In view of Respondent's failure to submit a response, the Panel shall decide this administrative proceeding on the basis of Complainant's undisputed representations pursuant to paragraphs 5(e), 14(a) and 15(a) of the Rules and draw such inferences it considers appropriate pursuant to paragraph 14(b) of the Rules. The Panel is entitled to accept all reasonable allegations and inferences set forth in the Complaint as true unless the evidence is clearly contradictory. See Vertical Solutions Mgmt., Inc. v. webnet-marketing, inc., FA 95095 (Nat. Arb. Forum July 31, 2000) (holding that the respondent’s failure to respond allows all reasonable inferences of fact in the allegations of the complaint to be deemed true); see also Talk City, Inc. v. Robertson, D2000-0009 (WIPO Feb. 29, 2000) (“In the absence of a response, it is appropriate to accept as true all allegations of the Complaint.”).
Paragraph 4(a) of the Policy requires that Complainant must prove each of the following three elements to obtain an order that a domain name should be cancelled or transferred:
(1) the domain name registered by Respondent is identical or confusingly similar to a trademark or service mark in which Complainant has rights; and
(2) Respondent has no rights or legitimate interests in respect of the domain name; and
(3) the domain name has been registered and is being used in bad faith.
The Panel finds that Complainant’s YAHOO! trademark registrations with the USPTO and Vietnamese trademark authority individually and collectively confer upon Complainant sufficient rights in the mark under Policy ¶ 4(a)(i). See Vivendi Universal Games v. XBNetVentures Inc., FA 198803 (Nat. Arb. Forum Nov. 11, 2003) (“Complainant's federal trademark registrations establish Complainant's rights in the BLIZZARD mark.”); see also Janus Int’l Holding Co. v. Rademacher, D2002-0201 (WIPO Mar. 5, 2002) ("Panel decisions have held that registration of a mark is prima facie evidence of validity, which creates a rebuttable presumption that the mark is inherently distinctive.").
Respondent owns the <yahoocupid.com> and <yahoocupid.net> domain names. Both of the disputed domain names incorporate Complainant’s YAHOO! mark with the sole omission of the exclamation point. Due to the nature of domain names, it is impossible to include an exclamation point in a domain name, and as such the omission of it is entirely irrelevant under Policy ¶ 4(a)(i). Respondent completes the disputed domain names with the attachment of the generic word “cupid” and the generic top-level domains (“gTLDs”) “.com” and “.net.” The addition of a gTLD to a disputed domain name is inconsequential under the Policy, as every domain name requires such an element. The sole remnant in the disputed domain names that necessitates scrutiny is the generic word “cupid.” Typically, the addition of a generic word in a disputed domain name will fail to render it distinct under Policy ¶ 4(a)(i) for several reasons, not least of which because the mark often remains the dominant feature. When the generic word actually describes Complainant, then the word becomes even less distinctive, and the mark correspondingly becomes all the more focal. The Panel notes that in this case, Complainant operates an Internet “personals” operation through its website. The generic word “cupid” is notably associated with love—a concept whose connection to dating is evident. As such, the word describes Complainant, and the Panel therefore finds that both of the <yahoocupid.com> and <yahoocupid.net> domain names are confusingly similar to Complainant’s YAHOO! mark under Policy ¶ 4(a)(i).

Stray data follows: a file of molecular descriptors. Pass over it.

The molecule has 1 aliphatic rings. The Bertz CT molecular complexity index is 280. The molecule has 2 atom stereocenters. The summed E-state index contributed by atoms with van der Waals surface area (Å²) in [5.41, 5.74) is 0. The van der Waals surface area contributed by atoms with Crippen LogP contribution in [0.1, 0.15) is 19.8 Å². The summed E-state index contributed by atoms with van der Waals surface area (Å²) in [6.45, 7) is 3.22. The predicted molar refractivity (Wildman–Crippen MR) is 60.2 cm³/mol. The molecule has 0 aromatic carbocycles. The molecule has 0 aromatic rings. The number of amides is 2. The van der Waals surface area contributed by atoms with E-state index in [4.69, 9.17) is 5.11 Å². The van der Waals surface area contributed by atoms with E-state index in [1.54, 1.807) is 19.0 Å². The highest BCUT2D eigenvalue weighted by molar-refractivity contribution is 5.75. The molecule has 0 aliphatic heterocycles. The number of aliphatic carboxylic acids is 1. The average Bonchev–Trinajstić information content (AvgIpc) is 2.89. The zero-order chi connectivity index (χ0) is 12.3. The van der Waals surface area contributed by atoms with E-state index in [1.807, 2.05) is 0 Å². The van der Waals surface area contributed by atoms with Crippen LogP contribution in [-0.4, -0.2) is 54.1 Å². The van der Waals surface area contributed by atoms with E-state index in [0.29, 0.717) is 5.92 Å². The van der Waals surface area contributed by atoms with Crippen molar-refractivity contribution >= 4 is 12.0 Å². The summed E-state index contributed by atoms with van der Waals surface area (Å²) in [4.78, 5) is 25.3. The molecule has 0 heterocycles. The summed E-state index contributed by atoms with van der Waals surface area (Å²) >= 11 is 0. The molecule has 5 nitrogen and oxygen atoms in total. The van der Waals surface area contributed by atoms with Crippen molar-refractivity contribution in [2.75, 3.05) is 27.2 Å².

The Panel finds that Policy ¶ 4(a)(i) has been satisfied.
Complainant has asserted that Respondent lacks rights and legitimate interests in the <yahoocupid.com> and <yahoocupid.net> domain names under Policy ¶ 4(a)(ii). Complainant is required to set forth a sufficient prima facie case supporting its allegations before the burden shifts to Respondent. The Panel finds that Complainant has successfully satisfied this burden, and Respondent therefore receives the task of demonstrating its rights or legitimate interests in the disputed domain names. See Do The Hustle, LLC v. Tropic Web, D2000-0624 (WIPO Aug. 21, 2000) (holding that, where the complainant has asserted that the respondent has no rights or legitimate interests with respect to the domain name, it is incumbent on the respondent to come forward with concrete evidence rebutting this assertion because this information is “uniquely within the knowledge and control of the respondent”); see also Clerical Med. Inv. Group Ltd. v. Clericalmedical.com, D2000-1228 (WIPO Nov. 28, 2000) (finding that, under certain circumstances, the mere assertion by the complainant that the respondent has no right or legitimate interest is sufficient to shift the burden of proof to the respondent to demonstrate that such a right or legitimate interest does exist).